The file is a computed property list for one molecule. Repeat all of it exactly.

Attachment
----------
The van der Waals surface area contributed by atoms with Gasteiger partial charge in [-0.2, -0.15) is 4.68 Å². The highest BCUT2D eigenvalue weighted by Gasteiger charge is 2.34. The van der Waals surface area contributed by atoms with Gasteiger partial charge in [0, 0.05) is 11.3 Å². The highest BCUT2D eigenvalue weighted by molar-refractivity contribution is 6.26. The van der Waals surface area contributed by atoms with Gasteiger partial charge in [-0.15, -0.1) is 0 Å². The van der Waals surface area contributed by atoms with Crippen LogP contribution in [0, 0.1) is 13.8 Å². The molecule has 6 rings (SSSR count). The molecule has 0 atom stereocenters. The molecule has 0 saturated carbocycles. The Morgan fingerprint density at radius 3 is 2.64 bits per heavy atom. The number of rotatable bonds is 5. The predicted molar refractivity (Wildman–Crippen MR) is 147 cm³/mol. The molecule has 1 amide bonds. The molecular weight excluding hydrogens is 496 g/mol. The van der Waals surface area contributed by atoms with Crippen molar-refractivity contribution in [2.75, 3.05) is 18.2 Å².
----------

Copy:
The van der Waals surface area contributed by atoms with Gasteiger partial charge in [-0.2, -0.15) is 4.68 Å². The highest BCUT2D eigenvalue weighted by Gasteiger charge is 2.34. The van der Waals surface area contributed by atoms with Gasteiger partial charge in [0, 0.05) is 11.3 Å². The highest BCUT2D eigenvalue weighted by molar-refractivity contribution is 6.26. The van der Waals surface area contributed by atoms with Gasteiger partial charge in [-0.15, -0.1) is 0 Å². The van der Waals surface area contributed by atoms with Crippen LogP contribution in [0, 0.1) is 13.8 Å². The molecule has 6 rings (SSSR count). The molecule has 0 atom stereocenters. The molecule has 0 saturated carbocycles. The Morgan fingerprint density at radius 3 is 2.64 bits per heavy atom. The number of rotatable bonds is 5. The predicted molar refractivity (Wildman–Crippen MR) is 147 cm³/mol. The molecule has 1 amide bonds. The molecular weight excluding hydrogens is 496 g/mol. The van der Waals surface area contributed by atoms with Crippen molar-refractivity contribution in [2.75, 3.05) is 18.2 Å².